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Congress Restores Funds for Geriatric Training

Published February 15, 2007

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Alliance for Aging Research Commends Congress for Restoring Funding of Geriatric Training Programs

February, 15th 2007, Washington, D.C. – The Alliance for Aging Research today commended Congress for restoring funding of geriatric training programs in the current fiscal year, underscoring the critical link between appropriate training of health care professionals and quality care for growing numbers of older Americans.

Yesterday the Senate joined the House in passing the Joint Funding Resolution for FY 2007, which includes $31.54 million for geriatric training programs under Title VII of the Public Health Service Act. At the urging of the Alliance for Aging Research and other health advocates, Congress reversed actions a year ago that threatened the elimination of these vital programs. Once enacted, the Joint Resolution will provide funding for Geriatric Education Centers, Geriatric Health Professions Training and Geriatric Academic Career Awards at the funding level approved for fiscal year 2005.

“We commend Members of Congress for providing a lifeline for these programs that help address the shortage of health care professionals trained in geriatrics,” said Daniel Perry, executive director of the Alliance for Aging Research. “Funding these programs makes a real difference to the health and well-being of the growing number of older Americans.”

Providing health care to older patients requires specialized medical skills. Inadequate training in geriatric care can result in misdiagnoses, inappropriate medical treatment, and premature institutionalization in long term care. Despite the aging of 77 million baby boomers, the number of U.S. geriatricians falls far short of the need and has even declined in recent years, according to the not-for-profit Alliance. Not only are specialists in geriatrics in short supply in America, but general medical education often fails to expose physicians-in-training to the complex needs of many older patients.

The New York Times reported in October 2006 that of 145 medical schools in the U.S. only nine have departments of geriatrics. At teaching hospitals, graduate internists receive as little as six hours of geriatric training and few other schools require geriatric courses. The results can best be illustrated by a recent Journal of the American Medical Association survey in which specialists, internists and emergency room doctors say they are unprepared to deal with end-of-life decisions, communication with family caretakers, depression, and other issues critical to the care of older patients.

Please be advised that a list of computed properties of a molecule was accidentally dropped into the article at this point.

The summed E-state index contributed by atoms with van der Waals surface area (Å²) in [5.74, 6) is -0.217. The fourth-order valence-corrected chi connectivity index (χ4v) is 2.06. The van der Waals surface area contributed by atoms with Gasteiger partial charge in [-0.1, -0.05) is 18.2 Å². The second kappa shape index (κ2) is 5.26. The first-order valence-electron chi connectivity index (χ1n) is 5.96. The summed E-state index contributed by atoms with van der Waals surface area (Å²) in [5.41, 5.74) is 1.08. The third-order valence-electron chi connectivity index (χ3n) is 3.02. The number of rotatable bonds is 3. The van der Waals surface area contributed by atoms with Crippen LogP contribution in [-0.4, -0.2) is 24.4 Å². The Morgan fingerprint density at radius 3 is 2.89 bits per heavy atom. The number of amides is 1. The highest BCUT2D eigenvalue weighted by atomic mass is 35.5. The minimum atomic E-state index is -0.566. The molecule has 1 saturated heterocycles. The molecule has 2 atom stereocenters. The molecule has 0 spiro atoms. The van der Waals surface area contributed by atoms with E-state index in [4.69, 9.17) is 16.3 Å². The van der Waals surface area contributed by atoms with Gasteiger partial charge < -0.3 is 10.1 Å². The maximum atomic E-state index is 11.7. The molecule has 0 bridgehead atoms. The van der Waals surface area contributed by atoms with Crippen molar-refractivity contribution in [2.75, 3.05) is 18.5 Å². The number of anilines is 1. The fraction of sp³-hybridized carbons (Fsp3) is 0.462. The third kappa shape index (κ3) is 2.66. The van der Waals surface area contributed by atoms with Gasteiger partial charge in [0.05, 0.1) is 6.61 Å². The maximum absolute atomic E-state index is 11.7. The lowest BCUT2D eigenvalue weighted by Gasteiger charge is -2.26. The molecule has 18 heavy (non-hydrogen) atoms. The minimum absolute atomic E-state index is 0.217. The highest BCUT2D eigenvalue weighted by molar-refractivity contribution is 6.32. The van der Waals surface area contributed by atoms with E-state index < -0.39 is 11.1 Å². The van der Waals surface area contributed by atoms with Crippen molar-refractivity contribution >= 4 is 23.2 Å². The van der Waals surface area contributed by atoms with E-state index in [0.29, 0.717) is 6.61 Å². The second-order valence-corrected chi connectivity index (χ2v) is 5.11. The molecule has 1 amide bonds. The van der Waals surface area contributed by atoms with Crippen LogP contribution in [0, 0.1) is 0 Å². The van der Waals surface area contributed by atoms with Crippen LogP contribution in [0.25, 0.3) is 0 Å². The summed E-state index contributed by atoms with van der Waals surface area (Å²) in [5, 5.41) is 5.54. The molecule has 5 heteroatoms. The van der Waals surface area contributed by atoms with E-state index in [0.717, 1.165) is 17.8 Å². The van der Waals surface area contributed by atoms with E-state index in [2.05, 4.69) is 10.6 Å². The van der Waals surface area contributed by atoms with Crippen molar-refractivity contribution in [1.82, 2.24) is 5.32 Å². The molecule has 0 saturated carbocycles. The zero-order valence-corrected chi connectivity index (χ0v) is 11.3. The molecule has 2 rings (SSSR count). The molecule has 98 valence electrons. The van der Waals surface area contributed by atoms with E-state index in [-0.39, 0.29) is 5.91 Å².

“Funding these programs is a wise investment that will result in improved quality of care and enhanced quality of life for older patients today and aging baby boomers in the years to come,” said Perry.

The Alliance in particular praised the bipartisan efforts of the following leaders in Congress for restoring funding for geriatric medical education: Senators Harkin (D-IA), Specter (R-PA), Reed (D-RI), Lincoln (D-AR) and Hutchison (R-TX); and Representatives Obey (D-WI), Regula (R-OH), Castle (R-DE) and DeGette (D-CO).

Founded in 1986, the Alliance for Aging Research is a nonprofit, independent organization dedicated to improving the health and independence of aging Americans through public and private funding of medical research and geriatric education. The Alliance combines the interest of top scientists, public officials, business executives, and foundation leaders to promote a greater national investment in research and new technologies that will prepare our nation for the coming senior boom, and improve the quality of life for today’s older generation.

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